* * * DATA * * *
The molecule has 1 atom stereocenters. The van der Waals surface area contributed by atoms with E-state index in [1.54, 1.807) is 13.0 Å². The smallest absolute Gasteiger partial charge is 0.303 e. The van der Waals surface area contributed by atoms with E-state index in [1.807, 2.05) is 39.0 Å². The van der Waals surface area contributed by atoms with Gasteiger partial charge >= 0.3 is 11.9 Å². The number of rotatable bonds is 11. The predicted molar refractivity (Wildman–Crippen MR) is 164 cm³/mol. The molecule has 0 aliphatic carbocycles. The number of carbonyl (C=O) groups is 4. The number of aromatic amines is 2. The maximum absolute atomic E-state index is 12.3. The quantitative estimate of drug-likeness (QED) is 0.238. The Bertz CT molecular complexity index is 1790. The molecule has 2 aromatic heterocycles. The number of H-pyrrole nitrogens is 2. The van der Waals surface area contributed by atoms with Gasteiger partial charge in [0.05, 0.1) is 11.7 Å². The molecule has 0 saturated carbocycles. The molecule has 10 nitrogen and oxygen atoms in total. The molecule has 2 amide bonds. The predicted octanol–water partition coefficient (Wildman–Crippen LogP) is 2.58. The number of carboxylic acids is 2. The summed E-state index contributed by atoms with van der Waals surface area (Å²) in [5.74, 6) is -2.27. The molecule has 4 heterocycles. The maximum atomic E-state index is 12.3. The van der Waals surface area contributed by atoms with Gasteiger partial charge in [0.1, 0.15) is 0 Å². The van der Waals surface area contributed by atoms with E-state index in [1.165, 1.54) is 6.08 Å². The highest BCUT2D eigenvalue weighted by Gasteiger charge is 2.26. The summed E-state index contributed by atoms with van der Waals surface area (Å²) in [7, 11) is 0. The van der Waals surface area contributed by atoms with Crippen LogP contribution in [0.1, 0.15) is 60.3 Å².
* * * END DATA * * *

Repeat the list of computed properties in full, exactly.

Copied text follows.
The molecule has 1 atom stereocenters. The van der Waals surface area contributed by atoms with E-state index in [1.54, 1.807) is 13.0 Å². The smallest absolute Gasteiger partial charge is 0.303 e. The van der Waals surface area contributed by atoms with E-state index in [1.807, 2.05) is 39.0 Å². The van der Waals surface area contributed by atoms with Gasteiger partial charge >= 0.3 is 11.9 Å². The number of rotatable bonds is 11. The predicted molar refractivity (Wildman–Crippen MR) is 164 cm³/mol. The molecule has 0 aliphatic carbocycles. The number of carbonyl (C=O) groups is 4. The number of aromatic amines is 2. The maximum absolute atomic E-state index is 12.3. The quantitative estimate of drug-likeness (QED) is 0.238. The Bertz CT molecular complexity index is 1790. The molecule has 2 aromatic heterocycles. The number of H-pyrrole nitrogens is 2. The van der Waals surface area contributed by atoms with Gasteiger partial charge in [0.05, 0.1) is 11.7 Å². The molecule has 0 saturated carbocycles. The molecule has 10 nitrogen and oxygen atoms in total. The molecule has 2 amide bonds. The predicted octanol–water partition coefficient (Wildman–Crippen LogP) is 2.58. The number of carboxylic acids is 2. The summed E-state index contributed by atoms with van der Waals surface area (Å²) in [5.74, 6) is -2.27. The molecule has 4 heterocycles. The maximum atomic E-state index is 12.3. The van der Waals surface area contributed by atoms with Gasteiger partial charge in [0.1, 0.15) is 0 Å². The van der Waals surface area contributed by atoms with E-state index in [1.165, 1.54) is 6.08 Å². The highest BCUT2D eigenvalue weighted by Gasteiger charge is 2.26. The summed E-state index contributed by atoms with van der Waals surface area (Å²) in [7, 11) is 0. The van der Waals surface area contributed by atoms with Crippen LogP contribution in [0.1, 0.15) is 60.3 Å².